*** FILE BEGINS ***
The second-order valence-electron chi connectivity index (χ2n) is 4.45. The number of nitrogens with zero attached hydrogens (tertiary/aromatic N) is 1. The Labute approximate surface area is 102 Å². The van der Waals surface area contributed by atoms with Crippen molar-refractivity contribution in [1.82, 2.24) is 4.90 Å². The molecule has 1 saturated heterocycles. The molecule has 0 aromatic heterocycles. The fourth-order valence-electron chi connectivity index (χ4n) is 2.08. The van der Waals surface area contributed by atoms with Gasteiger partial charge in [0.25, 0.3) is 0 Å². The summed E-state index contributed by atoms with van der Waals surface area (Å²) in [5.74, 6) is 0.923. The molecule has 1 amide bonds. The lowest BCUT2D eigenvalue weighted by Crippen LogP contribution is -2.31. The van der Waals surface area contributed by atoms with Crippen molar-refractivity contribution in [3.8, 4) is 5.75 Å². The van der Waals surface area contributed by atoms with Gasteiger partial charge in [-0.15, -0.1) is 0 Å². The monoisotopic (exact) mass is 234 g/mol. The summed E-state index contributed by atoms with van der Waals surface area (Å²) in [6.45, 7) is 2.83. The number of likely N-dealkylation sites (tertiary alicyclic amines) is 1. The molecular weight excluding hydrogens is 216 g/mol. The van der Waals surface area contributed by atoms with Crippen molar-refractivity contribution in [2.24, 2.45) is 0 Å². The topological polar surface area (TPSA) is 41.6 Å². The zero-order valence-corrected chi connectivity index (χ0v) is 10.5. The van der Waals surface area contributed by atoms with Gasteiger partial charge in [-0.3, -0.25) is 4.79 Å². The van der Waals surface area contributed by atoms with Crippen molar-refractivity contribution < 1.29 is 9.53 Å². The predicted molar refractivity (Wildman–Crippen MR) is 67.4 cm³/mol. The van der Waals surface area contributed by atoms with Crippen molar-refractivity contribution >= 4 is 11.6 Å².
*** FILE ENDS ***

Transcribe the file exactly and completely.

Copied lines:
The second-order valence-electron chi connectivity index (χ2n) is 4.45. The number of nitrogens with zero attached hydrogens (tertiary/aromatic N) is 1. The Labute approximate surface area is 102 Å². The van der Waals surface area contributed by atoms with Crippen molar-refractivity contribution in [1.82, 2.24) is 4.90 Å². The molecule has 1 saturated heterocycles. The molecule has 0 aromatic heterocycles. The fourth-order valence-electron chi connectivity index (χ4n) is 2.08. The van der Waals surface area contributed by atoms with Gasteiger partial charge in [0.25, 0.3) is 0 Å². The summed E-state index contributed by atoms with van der Waals surface area (Å²) in [5.74, 6) is 0.923. The molecule has 1 amide bonds. The lowest BCUT2D eigenvalue weighted by Crippen LogP contribution is -2.31. The van der Waals surface area contributed by atoms with Crippen molar-refractivity contribution in [3.8, 4) is 5.75 Å². The van der Waals surface area contributed by atoms with Gasteiger partial charge in [-0.15, -0.1) is 0 Å². The monoisotopic (exact) mass is 234 g/mol. The summed E-state index contributed by atoms with van der Waals surface area (Å²) in [6.45, 7) is 2.83. The number of likely N-dealkylation sites (tertiary alicyclic amines) is 1. The molecular weight excluding hydrogens is 216 g/mol. The van der Waals surface area contributed by atoms with Crippen molar-refractivity contribution in [2.24, 2.45) is 0 Å². The topological polar surface area (TPSA) is 41.6 Å². The zero-order valence-corrected chi connectivity index (χ0v) is 10.5. The van der Waals surface area contributed by atoms with Gasteiger partial charge in [-0.3, -0.25) is 4.79 Å². The van der Waals surface area contributed by atoms with Crippen molar-refractivity contribution < 1.29 is 9.53 Å². The predicted molar refractivity (Wildman–Crippen MR) is 67.4 cm³/mol. The van der Waals surface area contributed by atoms with Crippen molar-refractivity contribution >= 4 is 11.6 Å².